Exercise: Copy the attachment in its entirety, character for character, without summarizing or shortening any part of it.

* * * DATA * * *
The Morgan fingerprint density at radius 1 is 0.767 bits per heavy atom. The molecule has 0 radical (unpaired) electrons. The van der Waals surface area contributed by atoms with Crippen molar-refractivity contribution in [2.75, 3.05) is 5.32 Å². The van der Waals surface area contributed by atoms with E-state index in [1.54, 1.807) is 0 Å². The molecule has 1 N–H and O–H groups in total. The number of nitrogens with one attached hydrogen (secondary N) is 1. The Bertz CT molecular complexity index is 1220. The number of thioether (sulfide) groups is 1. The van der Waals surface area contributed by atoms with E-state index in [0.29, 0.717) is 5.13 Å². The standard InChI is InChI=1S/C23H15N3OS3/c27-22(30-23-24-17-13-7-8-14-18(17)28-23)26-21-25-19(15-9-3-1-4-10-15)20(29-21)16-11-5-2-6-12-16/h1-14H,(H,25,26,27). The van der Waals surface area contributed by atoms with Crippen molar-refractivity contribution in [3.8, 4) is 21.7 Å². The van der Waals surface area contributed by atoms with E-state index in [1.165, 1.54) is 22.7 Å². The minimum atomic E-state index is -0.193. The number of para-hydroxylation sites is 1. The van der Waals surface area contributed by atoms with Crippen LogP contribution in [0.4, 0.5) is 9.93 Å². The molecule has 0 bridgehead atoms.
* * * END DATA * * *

The Morgan fingerprint density at radius 1 is 0.767 bits per heavy atom. The molecule has 0 radical (unpaired) electrons. The van der Waals surface area contributed by atoms with Crippen molar-refractivity contribution in [2.75, 3.05) is 5.32 Å². The van der Waals surface area contributed by atoms with E-state index in [1.54, 1.807) is 0 Å². The molecule has 1 N–H and O–H groups in total. The number of nitrogens with one attached hydrogen (secondary N) is 1. The Bertz CT molecular complexity index is 1220. The number of thioether (sulfide) groups is 1. The van der Waals surface area contributed by atoms with E-state index in [0.29, 0.717) is 5.13 Å². The standard InChI is InChI=1S/C23H15N3OS3/c27-22(30-23-24-17-13-7-8-14-18(17)28-23)26-21-25-19(15-9-3-1-4-10-15)20(29-21)16-11-5-2-6-12-16/h1-14H,(H,25,26,27). The van der Waals surface area contributed by atoms with Crippen molar-refractivity contribution in [3.8, 4) is 21.7 Å². The van der Waals surface area contributed by atoms with E-state index in [1.165, 1.54) is 22.7 Å². The minimum atomic E-state index is -0.193. The number of para-hydroxylation sites is 1. The van der Waals surface area contributed by atoms with Crippen LogP contribution in [0.4, 0.5) is 9.93 Å². The molecule has 0 bridgehead atoms.